One hundred years ago, you could get more than a drink of water on Decatur's Water Street. As Dan Guillory notes in Decatur, a photographic history of Springfield's neighbor to the east, the thoroughfare afforded rye whiskey for the thirsty, new soles for those who were down at the heels, and a little extra cash by way of the pawnbroker. This look at a central Illinois town is part of the Images of America series published by Arcadia Press. Guillory, who recently retired after many years as a professor of English at Millikin University, has taken great care in telling Decatur's story, selecting some 200 archival photographs from many sources. The result is a unique collection that offers an informative snapshot of an archetypal Midwestern city. For those with ties to other Illinois towns, a quick glance at the Springfield Barnes & Noble reveals Arcadia titles for Springfield, Chillicothe, Jacksonville, Vandalia, and Quincy.
prayer against famine and other irish poems
By John Knoepfle
For quite a while now, the pages of Illinois Times have been graced with the words of poet John Knoepfle. Readers who long for more will be requited in his new book, prayer against famine, of which reviewer Theodore Haddin wrote: "No one who reads the remarkable new poems by John Knoepfle can fail to be touched by their penetrating strength. If poems from the sangamon (1985) brought history up out of the Midwest, this one goes back to Knoepfle's place of Irish ancestry, taking everything American and Irish with him, and us, too. There are accounts of the lost histories of Knoepfle's mother and great-grandmother, a tribute to Yeats, some longer meditational poems, reports from the Dublin streets, trips to nearby ruins and islands. But more than these, Knoepfle's ancestral journey of loss and discovery has turned to the world's hunger and suffering as well, a great contribution for which we are extremely thankful."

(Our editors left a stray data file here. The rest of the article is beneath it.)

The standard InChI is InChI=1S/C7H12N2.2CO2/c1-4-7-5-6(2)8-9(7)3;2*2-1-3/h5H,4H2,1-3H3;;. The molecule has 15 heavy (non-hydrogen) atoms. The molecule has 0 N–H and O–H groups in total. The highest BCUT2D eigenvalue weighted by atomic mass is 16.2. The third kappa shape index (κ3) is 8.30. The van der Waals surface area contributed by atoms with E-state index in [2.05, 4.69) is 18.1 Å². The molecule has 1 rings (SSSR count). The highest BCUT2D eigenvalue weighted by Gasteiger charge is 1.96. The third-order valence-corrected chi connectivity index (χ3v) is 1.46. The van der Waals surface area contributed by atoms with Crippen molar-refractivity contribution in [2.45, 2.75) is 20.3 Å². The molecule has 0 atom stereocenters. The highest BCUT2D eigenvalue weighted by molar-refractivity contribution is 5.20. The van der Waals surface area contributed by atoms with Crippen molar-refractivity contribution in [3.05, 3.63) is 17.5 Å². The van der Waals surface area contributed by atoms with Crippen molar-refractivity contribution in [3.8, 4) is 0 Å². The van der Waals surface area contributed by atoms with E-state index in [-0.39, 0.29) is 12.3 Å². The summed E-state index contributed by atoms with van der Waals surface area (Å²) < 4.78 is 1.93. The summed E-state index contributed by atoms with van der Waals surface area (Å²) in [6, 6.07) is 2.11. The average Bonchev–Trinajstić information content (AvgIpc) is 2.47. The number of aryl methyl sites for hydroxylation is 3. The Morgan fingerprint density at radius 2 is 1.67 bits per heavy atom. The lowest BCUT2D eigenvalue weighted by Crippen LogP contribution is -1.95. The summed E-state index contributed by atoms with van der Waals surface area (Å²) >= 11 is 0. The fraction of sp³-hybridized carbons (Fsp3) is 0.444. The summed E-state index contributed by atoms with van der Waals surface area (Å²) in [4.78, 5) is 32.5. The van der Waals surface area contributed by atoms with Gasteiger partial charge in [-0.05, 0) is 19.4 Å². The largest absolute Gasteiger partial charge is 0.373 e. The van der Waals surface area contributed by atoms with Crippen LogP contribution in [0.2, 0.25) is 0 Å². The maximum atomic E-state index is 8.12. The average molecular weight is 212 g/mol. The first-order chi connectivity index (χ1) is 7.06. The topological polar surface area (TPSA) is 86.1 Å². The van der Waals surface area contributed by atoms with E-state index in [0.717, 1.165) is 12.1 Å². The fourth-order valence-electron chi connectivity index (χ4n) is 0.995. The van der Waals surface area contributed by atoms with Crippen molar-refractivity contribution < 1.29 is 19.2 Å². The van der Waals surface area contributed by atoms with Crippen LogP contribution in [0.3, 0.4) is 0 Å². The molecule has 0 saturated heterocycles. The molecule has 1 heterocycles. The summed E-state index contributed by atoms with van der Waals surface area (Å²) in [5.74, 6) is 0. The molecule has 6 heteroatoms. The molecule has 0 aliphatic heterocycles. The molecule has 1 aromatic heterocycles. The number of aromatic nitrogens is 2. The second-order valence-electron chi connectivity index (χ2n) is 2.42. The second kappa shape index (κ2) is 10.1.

Wild and Scenic Illinois
Photography by Willard Clay, text by Robert Hutchinson
When the makers of this book began their work, they first asked the Illinois Department of Natural Resources to suggest the most "wild and scenic areas" in the state. DNR's answer amounted to "all over." The results are spectacular. Clay, one of the nation's leading landscape photographers, focuses his lens lovingly on Illinois, from the Lake Michigan shore to the Shawnee Hills of southern Illinois. Camera buffs will gain insight from Clay's tips for tackling the technical challenges of landscape photography. Across regions, seasons, and varied subject matter, Clay astonishes us with the breadth and variety of our native habitat. Robert Hutchinson was formerly a research scientist at the American Museum of Natural History in New York City. His text reminds us that in Illinois, we have inherited places as scenic and wild as those anywhere in this country.
More Stories from the Round Barn
By Jacqueline Dougan Jackson
I include this book, the only one here without a 2004 copyright, because nothing will get you in the holiday mood like reading her story "Big House Christmas." Oh, sure, you can go see Tom Hanks' computer-animated version of The Polar Express, but if you want real holiday emotion, this is the place to start. Anyone old enough to remember being given a handkerchief for Christmas may find himself or herself in need of one in these beautiful vignettes. Jackson's memoir, a sequel to the popular Stories from the Round Barn, is about growing up on a Wisconsin dairy farm in the first part of the last century. The stories are nostalgia without the syrup. There was nothing warm and fuzzy about the flu epidemic of 1918. But in a nation obsessed with "family values," one need look no further than to a real family whose members worked and played together and spawned a writer to tell their stories with skill and panache.